Back in the early 2000s, the Dixie Chicks seemed unstoppable. A near unprecedented run of widely acclaimed platinum-selling albums made them the belles of every Nashville ball; their sassy demeanor and sly singles like ''Goodbye Earl'' brought them to a whole new pop audience. Then came frontwoman Natalie Maines' infamous onstage takedown of then President George W. Bush, spawning a monster backlash from the country establishment. Their album-length response to that, 2006's Taking the Long Way, earned them five Grammys. Then, essentially, they disappeared.
In the years that followed, the Dixie Incident seemed to have a chilling effect on country music's would-be lady rebels. But the rise of outspoken artists like Kacey Musgraves and Miranda Lambert appears to signal a welcome and long overdue pushback. On her own, Lambert's a superstar, wholly unafraid of unleashing her sonic gunpowder. With her sideline trio, Pistol Annies, it's whiskey and vengeance times three: The group's 2011 debut, Hell on Heels, dipped a perfectly manicured toe into burning-down-the-trailer-park revenge fantasies and sling-backed empowerment, but their second release, Annie Up, is a more fully formed take on Southern sisterhood. ''Hush Hush'' spins a twisty yarn about getting high at a dysfunctional family party over a bluesy two-step, while the strummy ''Being Pretty Ain't Pretty'' laments cosmetic oppression (''You spend all your money/Just to wipe it all off''). There's plenty of hell-raising see: the dump-that-cowboy anthem ''Don't Talk About Him, Tina'' but there's also self-reflection, as on the darkly pragmatic ''Dear Sobriety.'' In Pistol Annies, the Dixies' spirit is alive and kicking.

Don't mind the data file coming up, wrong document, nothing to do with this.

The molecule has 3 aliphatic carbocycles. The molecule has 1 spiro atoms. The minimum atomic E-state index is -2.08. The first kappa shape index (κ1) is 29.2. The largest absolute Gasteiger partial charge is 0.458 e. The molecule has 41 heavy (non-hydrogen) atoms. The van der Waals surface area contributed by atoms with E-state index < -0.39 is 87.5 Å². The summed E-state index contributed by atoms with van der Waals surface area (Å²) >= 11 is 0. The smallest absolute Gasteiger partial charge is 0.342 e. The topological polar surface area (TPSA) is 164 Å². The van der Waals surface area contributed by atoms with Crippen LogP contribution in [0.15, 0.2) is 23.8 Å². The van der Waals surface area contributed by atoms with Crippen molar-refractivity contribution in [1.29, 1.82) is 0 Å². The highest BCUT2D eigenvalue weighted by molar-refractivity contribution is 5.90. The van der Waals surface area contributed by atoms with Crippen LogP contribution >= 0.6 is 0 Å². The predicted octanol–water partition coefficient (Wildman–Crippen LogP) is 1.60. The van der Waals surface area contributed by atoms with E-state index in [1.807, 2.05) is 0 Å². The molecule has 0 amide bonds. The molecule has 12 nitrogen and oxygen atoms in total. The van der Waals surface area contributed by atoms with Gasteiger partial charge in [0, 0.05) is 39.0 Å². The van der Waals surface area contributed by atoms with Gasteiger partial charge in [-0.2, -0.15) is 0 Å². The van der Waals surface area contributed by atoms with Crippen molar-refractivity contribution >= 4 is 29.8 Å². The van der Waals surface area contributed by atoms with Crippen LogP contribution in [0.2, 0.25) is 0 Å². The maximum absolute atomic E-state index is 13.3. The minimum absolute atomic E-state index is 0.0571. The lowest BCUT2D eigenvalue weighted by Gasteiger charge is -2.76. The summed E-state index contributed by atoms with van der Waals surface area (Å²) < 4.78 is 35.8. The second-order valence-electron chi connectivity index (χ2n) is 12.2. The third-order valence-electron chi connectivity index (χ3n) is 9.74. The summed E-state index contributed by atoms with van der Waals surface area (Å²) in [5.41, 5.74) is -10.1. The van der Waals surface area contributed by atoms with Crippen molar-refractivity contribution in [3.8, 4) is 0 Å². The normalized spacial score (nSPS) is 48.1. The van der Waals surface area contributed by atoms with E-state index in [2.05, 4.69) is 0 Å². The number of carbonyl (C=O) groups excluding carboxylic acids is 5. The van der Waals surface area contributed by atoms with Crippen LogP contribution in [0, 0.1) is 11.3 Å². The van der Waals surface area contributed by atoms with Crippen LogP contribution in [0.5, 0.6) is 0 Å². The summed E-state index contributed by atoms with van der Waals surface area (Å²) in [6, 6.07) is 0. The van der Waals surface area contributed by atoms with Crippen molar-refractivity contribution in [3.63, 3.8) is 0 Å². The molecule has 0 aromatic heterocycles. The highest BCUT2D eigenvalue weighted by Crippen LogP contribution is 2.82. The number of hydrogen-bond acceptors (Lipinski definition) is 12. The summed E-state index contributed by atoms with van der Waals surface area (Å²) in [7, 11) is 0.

Not that the chief Chick is done exploring wide open spaces. On her first solo disc, Mother full of muscular blues riffs and slide guitar, with nary a banjo breakdown Natalie Maines is still going to bat for underdogs. Which may be why it contains so many shaggy castoffs: She rescues ''Free Life'' from a barely known 2007 solo album by her ''Not Ready to Make Nice'' co-writer Dan Wilson; resurrects ''Silver Bell'' from pal Patty Griffin's tabled album of the same name; and dusts off ''Come Cryin' to Me,'' a rejected Chicks tune. The covers here (Pink Floyd, Jeff Buckley) would be karaoke in other hands, but Maines' voice carries it all with a maternal world-weariness: heavy, yeah, but also optimistic. There's not a lot of bile left over from her days as Toby Keith's whipping post, though the Ben Harper-penned ''Trained'' packs some acidic snarl. She hasn't entirely left the Chicks behind (they've got some festival dates booked this summer), but Maines has grown into something newly dynamic, and entirely her own. Like the Annies, she knows how much it hurts to get burned but also, still, how much fun playing with fire can be. Annie Up: A- Mother: B+